Principled Profit: The Good Business Blog

Musings on the world-wide movement for ethical business, frugal marketing, and how honesty, integrity, and quality combine with deep relationship building to create business success. By the originator of the Ethical Business Pledge campaign and award-winning author of Principled Profit: Marketing That Puts People First and five other books

This blog has moved to:

Get this widget!
Visit the Widget Gallery

If you'd like to get an update when we post new content, please click here to subscribe via RSS or to subscribe by e-mail.

Friday, April 08, 2005

Copywriting Split Testing, Rathergate, and the Bush Draft Scandal

As a copywriter, I'm always looking to better my skill set—so I read a whole lot of copywriting newsletters and books. One of them is Ivan Levison's "Levison Letter."

Ivan's latest issue expressed surprise at the results of an A/B split—a test that changes one variable in a copywriting piece. He had advised the client to format the letter in an old-fashioned typewriter-style font, like Courier--because, in the old days, letters that looked hand-typed usually pulled better. (Direct marketers measure absolutely everything--the number, kind, and quality of the results; it's as much science as art.) But the client was adamant about doing it in Times Roman. So they did an A/B test: 25,000 letters in each font, no other variables changed.

It was a dead heat, and this shocked Ivan. But it doesn't shock me. In fact, I wouldn't have been surprised if the typeset-looking version had outpulled the classic Courier.

Why? Because to the current generation, Times New Roman represents hand-typed. It's the default font in Microsoft Word, the word processor that completely dominates the market. Many people never even touch their font settings. There are probably a lot of people under 30 who've never seen a letter typed on a real typewriter. What Ivan forgot to adjust for is that the principle behind his original conclusions is sound: people respond better to a letter that looks like it was created just for them--but the parameters of what makes that true have changed.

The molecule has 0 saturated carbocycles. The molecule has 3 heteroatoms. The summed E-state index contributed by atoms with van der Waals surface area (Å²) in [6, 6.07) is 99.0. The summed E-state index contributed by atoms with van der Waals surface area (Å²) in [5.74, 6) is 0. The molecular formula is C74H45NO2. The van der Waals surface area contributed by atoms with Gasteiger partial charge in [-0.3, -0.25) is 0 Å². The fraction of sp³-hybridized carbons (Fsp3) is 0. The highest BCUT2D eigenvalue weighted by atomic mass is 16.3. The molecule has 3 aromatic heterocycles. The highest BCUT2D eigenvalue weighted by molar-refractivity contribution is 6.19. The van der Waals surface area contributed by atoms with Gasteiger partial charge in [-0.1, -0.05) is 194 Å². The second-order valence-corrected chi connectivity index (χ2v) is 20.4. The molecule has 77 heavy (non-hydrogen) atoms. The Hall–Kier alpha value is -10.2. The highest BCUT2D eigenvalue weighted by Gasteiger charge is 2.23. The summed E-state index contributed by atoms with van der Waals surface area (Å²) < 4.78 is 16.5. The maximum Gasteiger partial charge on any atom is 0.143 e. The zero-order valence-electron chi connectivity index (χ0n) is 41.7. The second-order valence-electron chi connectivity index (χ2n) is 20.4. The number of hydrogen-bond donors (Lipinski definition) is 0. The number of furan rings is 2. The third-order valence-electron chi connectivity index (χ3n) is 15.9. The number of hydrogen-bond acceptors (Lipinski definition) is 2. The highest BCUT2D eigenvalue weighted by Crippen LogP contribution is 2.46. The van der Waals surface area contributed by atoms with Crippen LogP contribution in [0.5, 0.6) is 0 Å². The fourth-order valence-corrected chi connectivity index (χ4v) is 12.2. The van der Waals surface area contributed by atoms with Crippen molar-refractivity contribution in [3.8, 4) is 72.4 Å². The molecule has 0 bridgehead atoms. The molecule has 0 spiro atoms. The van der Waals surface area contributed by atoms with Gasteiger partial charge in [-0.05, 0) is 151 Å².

I'm betting that in the last ten years, the only letters you've seen that were typed in Courier were marketing documents, done by direct marketers who didn't realize the territory has shifted. Unless, maybe, you have an elderly aunt who never got a computer and doesn't hand-write her letters.

Now, this got me thinking about a famous situation where several careers were dramatically altered because of the difference between Courier and Times Roman: Rathergate.

You'll remember that in the run-up to the election, a memo was leaked that seemed to prove the longstanding allegations that President Bush had not only used his family privilege to get a precious--and safe--spot in the Texas National Guard, but then skipped out on his responsibilities, didn't show up for a required physical, and lost his pilot status.

Some alert bloggers in the Republican camp noticed that the memo had been done in Times Roman, and appeared to be produced on a modern word processor, and not a 70s-era typewriter. Yes, proportional-font technology existed back then--I even used a funky IBM compositor in 1975--but no sane person would use it to produce a casual memo. It was hard to wrestle with and expensive to purchase and operate, and it was designed to create finished typeset documents for publication. I saw a PDF of the memo at the time, and recognized instantly that it was a forgery. This caused the firing of several people at CBS, and advanced Dan Rather's retirement to several months earlier than planned.

The interesting side result was to deflect all the piled-up criticism about Bush's highly questionable service record. Mary Mapes got fired; Bush held on to the presidency.

The question I asked then, and continue to ask, is who really benefited from Rathergate, and who was really behind it? No one has ever really tied this scandal to either the Democrats or the Republicans--but actually, the Republicans had far more to gain. In fact, this story completed deflated the various investigations into the actual military service record--a record which, in a time of war, and a war whose purpose and justification were tangled in a web of deceit (does anyone remember that we were supposed to be preventing Saddam from using his non-existent weapons of mass destruction?), was a valid and crucial election issue. The various trails running through this sordid story are starkly relevant to the election and its outcome. For starters, it would be worth looking at how quickly people were able to trace these memos back to the same source. It wouldn't surprise me at all if we found out Karl Rove had a hand in this.

If that turns out to be true, will the mass media, cowed into submission by this and other instances, raise its collective head, remove the tail from between it legs, and call strongly for impeachment?


Post a Comment

<< Home